As the 2016 election process heats up, newly launched online campaign #CripTheVote is lighting up the Internet as a way to bring awareness to disability related issues in the 2016 presidential campaign. Created by disability activists Gregg Beratan, Andrew Pulrang and Alice Wong, #CripTheVote is a “nonpartisan campaign to engage both voters and politicians in a productive discussion about disability issues in the United States, with the hope that Disability takes on greater prominence within the American political landscape,” their mission statement reads.
“Our primary message is that disabled people are tired of being an afterthought to the political establishment,” explains Beratan. “We are not the last special interest you rattle off at the end of a laundry list of constituencies — we are nation’s largest minority and its time the politicians at every level of our government paid attention.”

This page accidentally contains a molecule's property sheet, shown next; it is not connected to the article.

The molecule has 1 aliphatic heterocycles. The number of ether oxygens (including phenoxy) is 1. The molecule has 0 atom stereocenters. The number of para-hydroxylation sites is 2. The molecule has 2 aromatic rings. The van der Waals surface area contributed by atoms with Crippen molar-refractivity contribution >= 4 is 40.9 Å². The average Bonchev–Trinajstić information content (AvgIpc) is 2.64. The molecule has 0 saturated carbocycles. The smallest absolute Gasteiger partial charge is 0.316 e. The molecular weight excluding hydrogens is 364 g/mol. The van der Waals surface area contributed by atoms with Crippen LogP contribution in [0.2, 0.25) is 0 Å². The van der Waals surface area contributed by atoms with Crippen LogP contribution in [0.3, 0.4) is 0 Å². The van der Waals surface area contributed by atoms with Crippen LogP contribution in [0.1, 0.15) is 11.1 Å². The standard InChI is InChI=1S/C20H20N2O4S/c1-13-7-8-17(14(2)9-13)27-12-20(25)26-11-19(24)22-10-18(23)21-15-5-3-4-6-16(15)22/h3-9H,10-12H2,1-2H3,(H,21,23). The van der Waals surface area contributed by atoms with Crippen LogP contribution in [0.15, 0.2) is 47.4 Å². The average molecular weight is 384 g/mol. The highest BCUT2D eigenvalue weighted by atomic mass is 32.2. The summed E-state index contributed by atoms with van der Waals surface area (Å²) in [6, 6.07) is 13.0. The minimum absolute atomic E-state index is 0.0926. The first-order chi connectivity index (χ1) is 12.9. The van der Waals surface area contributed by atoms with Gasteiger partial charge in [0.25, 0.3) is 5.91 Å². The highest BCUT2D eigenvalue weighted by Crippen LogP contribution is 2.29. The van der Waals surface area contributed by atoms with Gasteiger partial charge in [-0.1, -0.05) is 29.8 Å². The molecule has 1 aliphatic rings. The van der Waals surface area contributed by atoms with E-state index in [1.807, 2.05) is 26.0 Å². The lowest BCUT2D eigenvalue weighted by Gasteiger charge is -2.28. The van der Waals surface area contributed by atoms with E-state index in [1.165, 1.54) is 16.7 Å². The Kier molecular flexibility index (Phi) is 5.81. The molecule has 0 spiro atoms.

Taking place on Twitter before, during and after presidential debates, #CripTheVote conversations allow disabled voters to voice their opinions and concerns on such topics as unemployment, healthcare, housing needs, and accessibility just to name a few.
“Disabled Americans deal with twice the unemployment rate that nondisabled Americans do, we are more likely to live in poverty, end up incarcerated, experience violence, and much of the nation’s housing and transportation infrastructure is inaccessible to many of us,” says Beratan. “Add to that an education system that treats us as second class citizens and we have a situation that is long past needing political action.
Co-founder Alice Wong adds that many in the disabled community are not politically active due to the lack of voting booth accessibility across the country.
“In 2016 there are still barriers to voting and political participation, which is unacceptable, she explains. “Another aspect of the campaign is to highlight the ways people with disabilities are participating in the political process and how they are not.”